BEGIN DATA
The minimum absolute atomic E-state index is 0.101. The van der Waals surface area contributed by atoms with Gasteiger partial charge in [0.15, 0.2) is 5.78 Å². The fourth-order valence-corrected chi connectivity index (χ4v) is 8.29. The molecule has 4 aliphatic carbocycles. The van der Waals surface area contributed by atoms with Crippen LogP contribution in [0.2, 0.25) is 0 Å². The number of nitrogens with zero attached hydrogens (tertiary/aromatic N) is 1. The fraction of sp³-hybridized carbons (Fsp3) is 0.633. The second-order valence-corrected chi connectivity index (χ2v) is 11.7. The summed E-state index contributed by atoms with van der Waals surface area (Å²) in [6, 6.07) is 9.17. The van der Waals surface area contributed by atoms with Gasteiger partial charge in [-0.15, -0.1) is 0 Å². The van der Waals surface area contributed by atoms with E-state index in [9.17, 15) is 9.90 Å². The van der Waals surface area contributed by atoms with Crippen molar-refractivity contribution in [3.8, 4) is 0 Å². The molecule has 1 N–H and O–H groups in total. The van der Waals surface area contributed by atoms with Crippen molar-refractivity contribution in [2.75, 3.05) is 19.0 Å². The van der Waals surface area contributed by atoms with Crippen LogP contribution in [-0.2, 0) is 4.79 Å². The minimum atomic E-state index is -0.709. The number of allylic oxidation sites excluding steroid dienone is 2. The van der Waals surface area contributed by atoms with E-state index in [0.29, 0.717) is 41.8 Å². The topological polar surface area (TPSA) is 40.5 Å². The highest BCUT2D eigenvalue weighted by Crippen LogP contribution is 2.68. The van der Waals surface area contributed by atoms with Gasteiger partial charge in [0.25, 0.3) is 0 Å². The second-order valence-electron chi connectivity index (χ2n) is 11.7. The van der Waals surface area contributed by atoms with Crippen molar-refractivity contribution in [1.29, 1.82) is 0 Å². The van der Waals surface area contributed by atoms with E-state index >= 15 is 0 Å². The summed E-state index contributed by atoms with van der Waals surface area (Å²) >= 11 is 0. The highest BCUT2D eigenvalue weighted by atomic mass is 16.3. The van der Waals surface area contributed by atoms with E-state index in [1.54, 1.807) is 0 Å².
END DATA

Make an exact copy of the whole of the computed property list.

The minimum absolute atomic E-state index is 0.101. The van der Waals surface area contributed by atoms with Gasteiger partial charge in [0.15, 0.2) is 5.78 Å². The fourth-order valence-corrected chi connectivity index (χ4v) is 8.29. The molecule has 4 aliphatic carbocycles. The van der Waals surface area contributed by atoms with Crippen LogP contribution in [0.2, 0.25) is 0 Å². The number of nitrogens with zero attached hydrogens (tertiary/aromatic N) is 1. The fraction of sp³-hybridized carbons (Fsp3) is 0.633. The second-order valence-corrected chi connectivity index (χ2v) is 11.7. The summed E-state index contributed by atoms with van der Waals surface area (Å²) in [6, 6.07) is 9.17. The van der Waals surface area contributed by atoms with Gasteiger partial charge in [-0.15, -0.1) is 0 Å². The van der Waals surface area contributed by atoms with E-state index in [9.17, 15) is 9.90 Å². The van der Waals surface area contributed by atoms with Crippen molar-refractivity contribution in [3.8, 4) is 0 Å². The molecule has 1 N–H and O–H groups in total. The van der Waals surface area contributed by atoms with Crippen molar-refractivity contribution in [2.75, 3.05) is 19.0 Å². The van der Waals surface area contributed by atoms with Crippen LogP contribution in [-0.2, 0) is 4.79 Å². The minimum atomic E-state index is -0.709. The number of allylic oxidation sites excluding steroid dienone is 2. The van der Waals surface area contributed by atoms with E-state index in [0.29, 0.717) is 41.8 Å². The topological polar surface area (TPSA) is 40.5 Å². The highest BCUT2D eigenvalue weighted by Crippen LogP contribution is 2.68. The van der Waals surface area contributed by atoms with Gasteiger partial charge in [0.25, 0.3) is 0 Å². The second-order valence-electron chi connectivity index (χ2n) is 11.7. The van der Waals surface area contributed by atoms with Crippen molar-refractivity contribution in [1.29, 1.82) is 0 Å². The van der Waals surface area contributed by atoms with E-state index >= 15 is 0 Å². The summed E-state index contributed by atoms with van der Waals surface area (Å²) >= 11 is 0. The highest BCUT2D eigenvalue weighted by atomic mass is 16.3. The van der Waals surface area contributed by atoms with E-state index in [1.54, 1.807) is 0 Å².